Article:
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Mucosal and Systemic Immune Profiles Differ During Early and Late Phases of the Disease in Patients With Active Ulcerative Colitis

Journal article
Authors Georgios Mavroudis
Maria K Magnusson
Stefan Isaksson
Johanna Sundin
Magnus Simrén
Lena Öhman
Hans Strid
Published in Journal of Crohns & Colitis
Volume 13
Issue 11
Pages 1450-1458
ISSN 1873-9946
Publication year 2019
Published at Institute of Biomedicine, Department of Microbiology and Immunology
Institute of Medicine, Department of Internal Medicine and Clinical Nutrition
Pages 1450-1458
Language en
Links dx.doi.org/10.1093/ecco-jcc/jjz072
Keywords Inflammatory bowel disease, ulcerative colitis, gut immunology, inflammatory-bowel-disease, crohns-disease, t-helper, cytokine, cells, expression, il-1, th1, pathogenesis, maintenance, Gastroenterology & Hepatology
Subject categories Gastroenterology and Hepatology

Abstract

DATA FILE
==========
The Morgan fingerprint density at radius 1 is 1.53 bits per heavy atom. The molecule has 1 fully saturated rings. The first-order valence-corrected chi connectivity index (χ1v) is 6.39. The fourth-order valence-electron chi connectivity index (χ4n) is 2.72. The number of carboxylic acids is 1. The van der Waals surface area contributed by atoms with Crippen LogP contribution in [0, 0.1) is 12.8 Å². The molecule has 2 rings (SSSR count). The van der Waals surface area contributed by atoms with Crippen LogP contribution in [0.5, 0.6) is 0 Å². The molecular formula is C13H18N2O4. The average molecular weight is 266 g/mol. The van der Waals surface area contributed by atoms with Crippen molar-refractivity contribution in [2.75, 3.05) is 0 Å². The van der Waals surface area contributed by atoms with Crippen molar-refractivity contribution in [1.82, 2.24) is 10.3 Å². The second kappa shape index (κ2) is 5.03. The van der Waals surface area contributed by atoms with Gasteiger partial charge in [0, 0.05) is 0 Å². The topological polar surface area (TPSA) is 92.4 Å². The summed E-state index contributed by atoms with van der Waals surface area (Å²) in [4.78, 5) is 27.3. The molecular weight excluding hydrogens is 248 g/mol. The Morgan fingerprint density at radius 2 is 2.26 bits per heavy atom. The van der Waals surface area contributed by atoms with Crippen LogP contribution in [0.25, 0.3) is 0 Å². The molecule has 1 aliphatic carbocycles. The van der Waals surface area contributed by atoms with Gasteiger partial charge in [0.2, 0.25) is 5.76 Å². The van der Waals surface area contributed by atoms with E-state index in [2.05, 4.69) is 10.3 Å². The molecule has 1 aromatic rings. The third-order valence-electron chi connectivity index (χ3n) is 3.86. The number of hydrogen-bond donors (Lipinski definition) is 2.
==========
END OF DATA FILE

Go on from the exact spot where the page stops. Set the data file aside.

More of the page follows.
Background and Aims: Alterations in the immunopathogenesis in ulcerative colitis [UC] during the disease course have been proposed. We therefore aimed to determine mucosal and systemic immune profiles in individual patients at the time of diagnosis [early disease] and after 10 years [late disease]. Methods: Patients with UC provided serum and mucosal biopsies during a flare in early and in late disease. Serum samples were analysed using the Olink Proseek Inflammation panel. mRNA gene expression of biopsies was analysed using the Qiagen RT2 Profiler PCR Arrays Antibacterial response and T Helper Cell Differentiation. Results: Orthogonal projections to latent structures discriminant analyses [OPLS-DA] demonstrated that the profile of 15 serum proteins discriminated in early and late disease [R2 = 0.84, Q2 = 0.65] in 15 UC patients. Eight of these proteins were differently expressed between the groups [Q <0.05]. Further, OPLS-DA of the mRNA profiles in biopsies strongly discriminated early and late disease with high predictability [R2 = 0.96, Q2 = 0.89]; 42 genes were differently expressed at the two time points [Q <0.05]. Finally, principal component analysis showed that T helper [Th] 1- and Th2-related genes were associated with early disease and late disease, respectively, and hierarchical cluster analysis was able to cluster patients with early from late disease with only minor overlap. Conclusions: Mucosal and systemic immune profiles differ between early and late disease in patients with active UC, with a transition from a Th1- to a Th2-driven disease in the intestine. Improved understanding of the variation in immunopathogenesis during the disease course in UC is important to guide individualised treatment decision making.

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